(Rule 0450-02-.13, continued)
April, 2020 (Revised) 28
“(4) In addition to the other requirements of this rule, all licensees and certificate holders who
practice marital and family therapy electronically shall comply with the Online Ethical
Advisory Opinions adopted by the AAMFT, www.aamft.org, except to the extent that they
conflict with the laws of the state of Tennessee or the rules of the Board. If the standards for
the ethical practice of marital and family therapy over the Internet conflict with state law or
rules, the state law or rules govern the matter. Violation of the standards for the ethical
practice of marital and family therapy over the Internet or state law or rules may subject a
licensee or certificate holder to disciplinary action.”
“Section H Distance Counseling, Technology, and Social Media Introduction Counselors understand that the profession of counseling may no longer be limited to in-person, face-to-face interactions. Counselors actively attempt to understand the evolving nature of the profession with regard to distance counseling, technology, and social media and how such resources may be used to better serve their clients. Counselors strive to become knowledgeable about these resources. Counselors understand the additional concerns related to the use of distance counseling, technology, and social media and make every attempt to protect confidentiality and meet any legal and ethical requirements for the use of such resources. H.1. Knowledge and Legal Considerations H.1.a. Knowledge and Competency Counselors who engage in the use of distance counseling, technology, and/ or social media develop knowledge and skills regarding related technical, ethical, and legal considerations (e.g., special certifications, additional course work). H.1.b. Laws and Statutes Counselors who engage in the use of distance counseling, technology, and social media within their counseling practice understand that they may be subject to laws and regulations of both the counselor’s practicing location and the client’s place of residence. Counselors ensure that their clients are aware of pertinent legal rights and limitations governing the practice of counseling across state lines or international boundaries.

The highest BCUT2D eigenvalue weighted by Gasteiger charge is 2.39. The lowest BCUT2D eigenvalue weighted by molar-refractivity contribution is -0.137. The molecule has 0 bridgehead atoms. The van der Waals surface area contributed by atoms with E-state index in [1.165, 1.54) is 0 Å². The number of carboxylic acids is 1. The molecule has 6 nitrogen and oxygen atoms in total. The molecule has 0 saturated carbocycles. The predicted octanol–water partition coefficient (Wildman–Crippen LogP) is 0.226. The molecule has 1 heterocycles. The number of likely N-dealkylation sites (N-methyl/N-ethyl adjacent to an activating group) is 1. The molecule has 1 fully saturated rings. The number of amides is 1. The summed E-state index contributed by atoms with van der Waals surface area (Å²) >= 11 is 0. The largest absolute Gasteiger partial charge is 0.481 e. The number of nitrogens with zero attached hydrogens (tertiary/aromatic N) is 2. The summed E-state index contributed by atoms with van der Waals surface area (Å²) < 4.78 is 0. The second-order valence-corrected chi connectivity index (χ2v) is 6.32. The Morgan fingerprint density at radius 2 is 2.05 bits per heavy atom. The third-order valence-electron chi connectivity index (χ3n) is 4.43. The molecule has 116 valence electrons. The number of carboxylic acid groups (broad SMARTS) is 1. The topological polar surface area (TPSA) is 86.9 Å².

H.2. Informed Consent and Security H.2.a. Informed Consent and Disclosure Clients have the freedom to choose whether to use distance counseling, social media, and/or technology within the counseling process. In addition to the usual and customary protocol of informed consent between counselor and client for face-to-face counseling, the following issues, unique to the use of distance counseling, technology, and/ or social media, are addressed in the informed consent process: • distance counseling credentials, physical location of practice, and contact information; • risks and benefits of engaging in the use of distance counseling, technology, and/or social media; • possibility of technology failure and alternate methods of service delivery; • anticipated response time; • emergency procedures to follow when the counselor is not available; • time zone differences; • cultural and/or language differences that may affect delivery of services;
- possible denial of insurance benefits; and • social media policy. H.2.b. Confidentiality Maintained by the Counselor Counselors acknowledge the limitations of maintaining the confidentiality of electronic records and transmissions. They inform clients that individuals might have authorized or unauthorized access to such records or transmissions (e.g., colleagues, supervisors, employees, information technologists). H.2.c. Acknowledgment of Limitations Counselors inform clients about the inherent limits of confidentiality when using technology. Counselors urge clients to be aware of authorized and/ or unauthorized access to information disclosed using this medium in the counseling process. H.2.d. Security Counselors use current encryption standards within their websites and/or technology-based communications that meet applicable legal requirements. Counselors take reasonable precautions to ensure the confidentiality of information transmitted through any electronic means. H.3. Client Verification Counselors who engage in the use of distance counseling, technology, and/ or social media to interact with clients take steps to verify the client’s identity at the beginning and throughout the therapeutic process. Verification can include, but is not limited to, using code words, numbers, graphics, or other nondescript identifiers. H.4. Distance Counseling Relationship H.4.a. Benefits and Limitations Counselors inform clients of the benefits and limitations of using technology applications in the provision of counseling services. Such technologies include, but are not limited to, computer hardware and/or software, telephones and applications, social media and Internet-based applications and other audio and/or video communication, or data storage devices or media”
Telemental health is not a separate service from mental health services. All state licensing boards require that licensed clinicians follow all the regulations for practicing under their license no matter what medium of communication is used. All licensing boards also require that clinicians only practice within the boundaries of their competence. This usually requires education, continuing education, and/or supervision in telemental health. Complete our telehealth training program to cover all the essential competencies of providing telemental health services and earn the THTC (Telemental Health Training Certificate).